Over the past couple months I became increasingly anxious. I didn’t notice it at first, because for two weeks I was sick with strep throat. Those wonderful days, I paid much more attention to my body and mind than I do normally. After finally seeing a doctor for antibiotics, I began taking stock of myself. I could finally swallow without having to gargle salt, but I noticed that I still wasn’t recovering mentally. It’s scary to think that a simple sickness could cause lasting damage to the mind, but the reality is that what affects the body will always affect the mind. Exercise is possibly the best cure for depression, and allowing the body to wither is a surefire method of weakening the mind as well as the body.
Anxiety is weird. I know how to talk to people. I can read people pretty well, and these days I’m much better at interpreting subtext and body language than I was as a teenager. Despite the skills I’ve gained over the past couple years, I suddenly feel a knot in my gut whenever I must interact with people. I find myself spitting out whatever comes to mind. This afternoon I asked the same question twice in a row; this shit doesn’t happen to me! I’ve always been comfortable with silence, but now I find myself filled with a strange panic every time I try to communicate.
On a happier note, here’s how I’ve dealt with my anxiety:
I mentally take a step back, sucking in as much air as my lungs will hold and letting it out slow. I tell myself, “it’s OK to be silent. Shut your mouth, watch, and listen. Everyone else here is too worried about their own shit to care about how retarded you are.”
I actively remind myself to see things from others’ perspectives. I try to imagine how everything I know about that person’s life might be influencing him, and I connect that to the cues I’m seeing to get as full a picture of that person’s mind as possible. I try to find out about people as much as possible, because it will help me understand them. Everybody loves to talk either about themselves or about something their favorite thing, like cars or music.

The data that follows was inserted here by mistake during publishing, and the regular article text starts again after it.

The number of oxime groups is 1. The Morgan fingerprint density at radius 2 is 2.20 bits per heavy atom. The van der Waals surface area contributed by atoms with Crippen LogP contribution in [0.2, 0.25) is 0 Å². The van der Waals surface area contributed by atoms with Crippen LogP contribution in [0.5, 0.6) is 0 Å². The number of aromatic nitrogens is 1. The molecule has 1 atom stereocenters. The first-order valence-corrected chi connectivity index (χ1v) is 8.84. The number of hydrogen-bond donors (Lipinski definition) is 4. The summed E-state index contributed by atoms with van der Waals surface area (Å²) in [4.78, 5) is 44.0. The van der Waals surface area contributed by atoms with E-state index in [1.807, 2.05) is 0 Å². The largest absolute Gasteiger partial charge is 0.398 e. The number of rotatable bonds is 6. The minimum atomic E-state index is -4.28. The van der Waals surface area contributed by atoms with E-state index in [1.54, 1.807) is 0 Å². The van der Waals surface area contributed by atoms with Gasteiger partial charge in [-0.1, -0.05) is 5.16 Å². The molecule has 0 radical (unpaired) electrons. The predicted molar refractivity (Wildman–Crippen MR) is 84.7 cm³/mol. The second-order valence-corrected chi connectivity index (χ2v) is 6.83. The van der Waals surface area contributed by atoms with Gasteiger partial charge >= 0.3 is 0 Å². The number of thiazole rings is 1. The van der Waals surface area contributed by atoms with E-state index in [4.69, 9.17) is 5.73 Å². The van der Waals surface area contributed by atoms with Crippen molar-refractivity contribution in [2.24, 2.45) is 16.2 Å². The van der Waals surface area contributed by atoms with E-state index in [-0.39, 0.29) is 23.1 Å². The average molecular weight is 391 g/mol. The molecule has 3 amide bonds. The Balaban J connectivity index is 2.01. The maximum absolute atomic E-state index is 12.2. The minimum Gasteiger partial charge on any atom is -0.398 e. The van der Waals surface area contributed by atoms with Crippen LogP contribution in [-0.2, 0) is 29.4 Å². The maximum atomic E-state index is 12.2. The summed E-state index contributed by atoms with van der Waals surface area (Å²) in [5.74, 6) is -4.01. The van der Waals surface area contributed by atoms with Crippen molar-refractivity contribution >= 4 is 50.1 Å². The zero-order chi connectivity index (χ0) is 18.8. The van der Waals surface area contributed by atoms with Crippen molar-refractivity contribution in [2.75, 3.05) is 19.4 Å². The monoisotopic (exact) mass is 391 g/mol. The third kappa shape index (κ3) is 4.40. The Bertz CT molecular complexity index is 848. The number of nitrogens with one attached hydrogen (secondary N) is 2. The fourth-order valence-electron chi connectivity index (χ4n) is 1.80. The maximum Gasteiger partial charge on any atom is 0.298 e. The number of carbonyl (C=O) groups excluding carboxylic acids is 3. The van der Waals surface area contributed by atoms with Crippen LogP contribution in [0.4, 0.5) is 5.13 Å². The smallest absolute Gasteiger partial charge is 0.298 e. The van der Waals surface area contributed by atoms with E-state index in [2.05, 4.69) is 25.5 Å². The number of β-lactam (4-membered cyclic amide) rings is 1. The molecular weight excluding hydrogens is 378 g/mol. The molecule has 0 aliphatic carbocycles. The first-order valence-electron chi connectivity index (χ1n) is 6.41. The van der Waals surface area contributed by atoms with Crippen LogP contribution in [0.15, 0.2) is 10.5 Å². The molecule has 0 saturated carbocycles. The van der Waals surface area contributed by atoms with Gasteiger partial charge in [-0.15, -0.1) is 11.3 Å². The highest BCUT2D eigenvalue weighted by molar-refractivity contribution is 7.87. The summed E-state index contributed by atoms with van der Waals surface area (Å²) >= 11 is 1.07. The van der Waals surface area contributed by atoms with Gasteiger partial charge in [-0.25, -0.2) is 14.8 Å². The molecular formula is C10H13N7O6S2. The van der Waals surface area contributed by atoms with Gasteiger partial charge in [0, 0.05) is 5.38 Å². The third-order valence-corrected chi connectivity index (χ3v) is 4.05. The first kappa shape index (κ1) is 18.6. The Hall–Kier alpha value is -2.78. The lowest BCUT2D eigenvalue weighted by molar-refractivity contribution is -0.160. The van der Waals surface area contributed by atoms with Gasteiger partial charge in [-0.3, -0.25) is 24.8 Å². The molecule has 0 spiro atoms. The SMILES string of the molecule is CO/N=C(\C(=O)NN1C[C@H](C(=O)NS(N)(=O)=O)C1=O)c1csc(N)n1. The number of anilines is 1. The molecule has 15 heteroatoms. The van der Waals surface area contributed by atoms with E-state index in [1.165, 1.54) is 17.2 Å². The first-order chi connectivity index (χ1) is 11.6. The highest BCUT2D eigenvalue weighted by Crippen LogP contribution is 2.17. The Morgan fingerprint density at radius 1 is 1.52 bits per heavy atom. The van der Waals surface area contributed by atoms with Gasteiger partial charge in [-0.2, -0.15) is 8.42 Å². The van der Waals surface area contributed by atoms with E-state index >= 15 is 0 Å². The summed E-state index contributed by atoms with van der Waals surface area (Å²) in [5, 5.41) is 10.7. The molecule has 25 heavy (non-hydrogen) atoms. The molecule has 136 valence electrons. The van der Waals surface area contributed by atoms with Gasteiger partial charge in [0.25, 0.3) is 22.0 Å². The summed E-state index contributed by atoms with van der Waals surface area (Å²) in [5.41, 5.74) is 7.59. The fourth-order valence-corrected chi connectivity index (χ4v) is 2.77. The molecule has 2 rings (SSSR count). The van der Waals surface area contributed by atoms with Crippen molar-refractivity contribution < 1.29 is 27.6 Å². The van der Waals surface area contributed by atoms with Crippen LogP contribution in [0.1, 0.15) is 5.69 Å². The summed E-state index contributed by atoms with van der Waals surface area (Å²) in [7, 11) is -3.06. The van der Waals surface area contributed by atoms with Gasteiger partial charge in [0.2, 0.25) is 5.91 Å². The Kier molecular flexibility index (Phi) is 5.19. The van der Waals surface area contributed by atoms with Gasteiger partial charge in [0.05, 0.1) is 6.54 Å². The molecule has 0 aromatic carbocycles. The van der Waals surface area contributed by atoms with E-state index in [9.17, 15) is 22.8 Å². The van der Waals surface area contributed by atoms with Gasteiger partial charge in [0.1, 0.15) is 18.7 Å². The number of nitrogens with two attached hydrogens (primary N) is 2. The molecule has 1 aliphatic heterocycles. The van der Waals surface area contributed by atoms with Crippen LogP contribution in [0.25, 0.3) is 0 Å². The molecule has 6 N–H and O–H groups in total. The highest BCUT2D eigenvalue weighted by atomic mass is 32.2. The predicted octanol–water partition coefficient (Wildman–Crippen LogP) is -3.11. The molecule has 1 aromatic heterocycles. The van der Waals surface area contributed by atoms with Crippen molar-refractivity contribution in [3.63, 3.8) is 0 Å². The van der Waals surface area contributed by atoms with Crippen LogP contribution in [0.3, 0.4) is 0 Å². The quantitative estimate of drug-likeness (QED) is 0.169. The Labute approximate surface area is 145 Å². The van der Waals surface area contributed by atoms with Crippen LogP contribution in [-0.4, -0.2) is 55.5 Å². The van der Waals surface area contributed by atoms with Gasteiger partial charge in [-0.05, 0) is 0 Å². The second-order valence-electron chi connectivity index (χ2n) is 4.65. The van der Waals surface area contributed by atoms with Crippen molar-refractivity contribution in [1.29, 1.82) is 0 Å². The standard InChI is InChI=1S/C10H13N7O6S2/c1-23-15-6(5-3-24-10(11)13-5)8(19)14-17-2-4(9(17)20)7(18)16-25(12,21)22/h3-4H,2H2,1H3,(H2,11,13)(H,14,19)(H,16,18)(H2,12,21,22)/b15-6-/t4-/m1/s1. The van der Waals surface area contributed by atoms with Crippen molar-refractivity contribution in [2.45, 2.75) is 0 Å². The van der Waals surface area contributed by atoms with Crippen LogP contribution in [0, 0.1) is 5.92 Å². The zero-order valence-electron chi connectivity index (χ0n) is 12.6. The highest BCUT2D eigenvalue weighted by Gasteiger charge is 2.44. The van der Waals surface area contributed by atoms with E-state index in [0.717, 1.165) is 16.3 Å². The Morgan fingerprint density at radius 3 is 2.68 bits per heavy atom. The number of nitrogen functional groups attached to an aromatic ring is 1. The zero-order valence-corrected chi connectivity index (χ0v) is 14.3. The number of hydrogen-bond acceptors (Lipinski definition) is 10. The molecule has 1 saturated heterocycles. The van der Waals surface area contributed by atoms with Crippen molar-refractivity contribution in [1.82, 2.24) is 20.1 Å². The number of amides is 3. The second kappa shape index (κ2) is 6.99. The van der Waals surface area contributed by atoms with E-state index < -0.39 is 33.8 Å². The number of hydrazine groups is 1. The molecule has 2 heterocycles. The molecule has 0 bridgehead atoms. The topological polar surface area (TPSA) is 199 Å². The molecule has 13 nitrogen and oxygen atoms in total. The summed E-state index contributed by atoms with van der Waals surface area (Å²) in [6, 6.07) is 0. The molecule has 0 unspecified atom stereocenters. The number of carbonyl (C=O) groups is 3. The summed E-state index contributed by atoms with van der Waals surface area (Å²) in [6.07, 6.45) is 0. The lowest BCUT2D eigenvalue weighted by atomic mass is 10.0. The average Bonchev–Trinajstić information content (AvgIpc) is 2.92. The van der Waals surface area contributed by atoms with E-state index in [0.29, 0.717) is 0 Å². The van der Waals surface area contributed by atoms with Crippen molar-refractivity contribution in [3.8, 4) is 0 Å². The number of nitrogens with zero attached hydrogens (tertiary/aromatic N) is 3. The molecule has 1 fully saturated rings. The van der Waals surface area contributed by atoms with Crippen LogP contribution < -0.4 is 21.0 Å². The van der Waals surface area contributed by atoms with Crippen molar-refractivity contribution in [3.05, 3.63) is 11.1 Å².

Maybe you don’t feel anxious in social environments. Maybe you’re a social butterfly. Regardless, nearly everyone experiences a wide range of emotional ups and downs, and everybody can benefit from increasing emotional intelligence. I found this excellent chart a couple weeks ago that helps illustrate the subtle differences in our everyday emotions.
Can you recognize each of the feelings on this chart? Just knowing how to describe how you’re feeling, to yourself and others, can be a big help in beginning to feel better.
Some people take pharmaceutical drugs to relieve anxiety, but this is merely treating the symptoms of your problem. Anxiety medication alters the chemistry of your brain, which does help with symptoms, but taking the easy way out by altering natural brain chemistry deprives you of the solution to the underlying causes of your mental funk.
A better option than drugs is meditation. For those that aren’t familiar, meditation is essentially a formalized methodology of “taking deep breaths”. It’s much more complex than that, and you can read countless articles about it all over the Web. The short version: focus only on your breathing. When your mind strays, refocus your thoughts. Take long, measured breaths, and remain focused as long as possible without becoming distracted. It’s difficult, but it’s one of the most effective methods I’ve come across to help deal with anxiety as well as many other common issues.
Lastly, be aware of your thoughts. Try to think better. Try to think about what other people are thinking. Think about why you’re thinking what you’re thinking. Think about what might be making you think the way you do. Think about how you’d like to be thinking, and what might help you think that way. I think about thinking a lot, which is probably because I’m an emotionally retarded autistic guy. Or maybe I’m just smarter than you. Just kidding, you’re obviously smart because you’re reading my blog. I like you. Other people like you. Try to like yourself more than everybody else combined.